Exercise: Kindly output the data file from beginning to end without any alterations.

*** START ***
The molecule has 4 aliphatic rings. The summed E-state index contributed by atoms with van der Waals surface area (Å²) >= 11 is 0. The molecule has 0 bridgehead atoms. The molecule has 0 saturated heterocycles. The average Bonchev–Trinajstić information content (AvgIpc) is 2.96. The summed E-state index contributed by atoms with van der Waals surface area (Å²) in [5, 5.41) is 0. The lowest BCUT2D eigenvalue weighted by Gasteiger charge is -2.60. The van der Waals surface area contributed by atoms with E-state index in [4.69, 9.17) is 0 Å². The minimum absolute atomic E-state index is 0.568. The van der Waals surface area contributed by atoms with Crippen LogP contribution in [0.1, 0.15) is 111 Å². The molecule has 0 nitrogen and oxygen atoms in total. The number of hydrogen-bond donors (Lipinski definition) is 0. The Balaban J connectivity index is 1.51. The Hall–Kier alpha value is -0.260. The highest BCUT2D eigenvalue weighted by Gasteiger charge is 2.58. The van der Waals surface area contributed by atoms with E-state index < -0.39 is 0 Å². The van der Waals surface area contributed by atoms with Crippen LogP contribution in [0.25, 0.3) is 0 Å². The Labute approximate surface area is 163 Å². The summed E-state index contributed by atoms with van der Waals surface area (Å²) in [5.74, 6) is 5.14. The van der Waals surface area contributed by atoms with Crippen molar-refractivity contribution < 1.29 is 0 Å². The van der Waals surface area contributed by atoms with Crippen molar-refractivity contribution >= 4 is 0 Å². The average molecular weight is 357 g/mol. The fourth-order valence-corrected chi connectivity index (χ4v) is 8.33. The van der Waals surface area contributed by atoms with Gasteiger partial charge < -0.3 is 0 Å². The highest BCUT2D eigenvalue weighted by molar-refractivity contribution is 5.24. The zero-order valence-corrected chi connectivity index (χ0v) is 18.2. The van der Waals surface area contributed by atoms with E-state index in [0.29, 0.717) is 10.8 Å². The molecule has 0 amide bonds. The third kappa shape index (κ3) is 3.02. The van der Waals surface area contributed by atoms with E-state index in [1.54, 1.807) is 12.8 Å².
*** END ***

The molecule has 4 aliphatic rings. The summed E-state index contributed by atoms with van der Waals surface area (Å²) >= 11 is 0. The molecule has 0 bridgehead atoms. The molecule has 0 saturated heterocycles. The average Bonchev–Trinajstić information content (AvgIpc) is 2.96. The summed E-state index contributed by atoms with van der Waals surface area (Å²) in [5, 5.41) is 0. The lowest BCUT2D eigenvalue weighted by Gasteiger charge is -2.60. The van der Waals surface area contributed by atoms with E-state index in [4.69, 9.17) is 0 Å². The minimum absolute atomic E-state index is 0.568. The van der Waals surface area contributed by atoms with Crippen LogP contribution in [0.1, 0.15) is 111 Å². The molecule has 0 nitrogen and oxygen atoms in total. The number of hydrogen-bond donors (Lipinski definition) is 0. The Balaban J connectivity index is 1.51. The Hall–Kier alpha value is -0.260. The highest BCUT2D eigenvalue weighted by Gasteiger charge is 2.58. The van der Waals surface area contributed by atoms with E-state index < -0.39 is 0 Å². The van der Waals surface area contributed by atoms with Crippen LogP contribution in [0.25, 0.3) is 0 Å². The Labute approximate surface area is 163 Å². The summed E-state index contributed by atoms with van der Waals surface area (Å²) in [5.74, 6) is 5.14. The van der Waals surface area contributed by atoms with Crippen molar-refractivity contribution < 1.29 is 0 Å². The van der Waals surface area contributed by atoms with Crippen molar-refractivity contribution >= 4 is 0 Å². The average molecular weight is 357 g/mol. The fourth-order valence-corrected chi connectivity index (χ4v) is 8.33. The van der Waals surface area contributed by atoms with Gasteiger partial charge < -0.3 is 0 Å². The highest BCUT2D eigenvalue weighted by molar-refractivity contribution is 5.24. The zero-order valence-corrected chi connectivity index (χ0v) is 18.2. The van der Waals surface area contributed by atoms with E-state index in [0.29, 0.717) is 10.8 Å². The molecule has 0 amide bonds. The third kappa shape index (κ3) is 3.02. The van der Waals surface area contributed by atoms with E-state index in [1.54, 1.807) is 12.8 Å².